Family, friends play key roles in treatment for addiction, doctors say
SALT LAKE CITY — Successful treatment for addiction and chemical dependency relies heavily on a commitment from the individuals involved, as well as a supportive system of friends and relatives.
While health insurance and financial options often dictate where a person receives care, it is best to get into treatment as soon as an addict recognizes a problem is evident, said Dr. Ken Wander, a psychiatrist and medical director at Intermountain Healthcare's LDS Hospital inpatient psychiatric unit.
If families wait until desired facilities have openings, it might be too late, Wader said.
Individuals also differ in whether they should attend an intensive outpatient program or residential treatment, but the differences in cost can be significant, Wander told a caller to Saturday's Deseret News/Intermountain Healthcare Health Hotline.
"Families often want inpatient treatment, where they perceive the most invasive intervention taking place, but patients usually want the programs that are most convenient," he said, adding that outpatient programs allow a person to continue working.
Studies show that the two options offer similar outcomes, as each are equally effective in the broad spectrum, Wander said.
LDS Hospital's Dayspring Treatment Center offers a three- to five-day medical detoxification process, outpatient treatment programs and aftercare meetings that individuals and their families can attend for as long as necessary.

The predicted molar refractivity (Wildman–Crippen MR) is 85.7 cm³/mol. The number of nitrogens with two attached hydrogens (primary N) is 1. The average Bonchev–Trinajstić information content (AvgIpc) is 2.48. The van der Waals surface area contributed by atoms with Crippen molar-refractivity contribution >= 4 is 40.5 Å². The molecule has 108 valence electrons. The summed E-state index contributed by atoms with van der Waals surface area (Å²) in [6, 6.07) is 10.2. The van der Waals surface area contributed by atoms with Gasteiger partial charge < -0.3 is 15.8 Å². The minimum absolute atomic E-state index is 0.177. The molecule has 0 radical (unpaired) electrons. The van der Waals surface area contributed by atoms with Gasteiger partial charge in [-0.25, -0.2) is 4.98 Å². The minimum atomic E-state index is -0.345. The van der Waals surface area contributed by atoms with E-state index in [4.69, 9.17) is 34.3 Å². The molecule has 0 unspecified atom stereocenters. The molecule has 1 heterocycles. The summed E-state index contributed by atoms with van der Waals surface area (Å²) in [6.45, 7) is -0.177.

The program provides a structured environment while allowing participants to "live in the real world," where they can "exercise what they're learning in treatment," said Jan Frederickson, an addiction substance abuse disorder counselor at Dayspring.
When people can keep their job and stay living with family, "it gives them something to stay clean for," Frederickson said.
Couples are not advised to receive treatment or go through detox together, as it can prohibit the environment of honesty they create for themselves in the process.
Individuals without insurance or the finances to go through the often expensive treatment process can benefit from public programs offered throughout the state. Those interested must first show a sense of commitment by attending free, weekly meetings and pass a test with Assessment and Referral Services, housed at the University of Utah's department of psychiatry.
"The county-run programs are great, but there is sometimes a wait to get in," Wander said.
He said it is difficult for individuals to kick addictive habits on their own, and individuals often exhibit other behaviors that stem from underlying conditions that must also be addressed. A hospital or medical setting provides optimal access to professionals, such as social workers, who can help with depression, which is a common condition experienced by addicts.
While a family can be helpful in providing support, it is also important that doctors hear their side of the story. Parents can also sometimes provide a more extensive medical history than the patient alone.
"Individuals in the throes of addiction are not the best historians, as their memory is often impaired by whatever substance they're abusing," Wander said.
Privacy laws, however, can be difficult to navigate.
Wander suggests that parents and family members write and mail letters to doctors regarding the details of their loved ones' pasts. The method bypasses the physician's acknowledgment that a patient is being treated, a part of the law that cannot be breached by email or a phone call.
Oftentimes, addicts require multiple therapies, including for depression, various sleep disorders and other problems that can either stem from the addiction or have been intensified by it. The trick, Frederickson said, is sticking with it. She said some patients stay in aftercare for years, just because it feels right to them.
The health hotline is offered to readers through a partnership between Intermountain Healthcare and the Deseret News. It covers a different health topic the second Saturday of each month.
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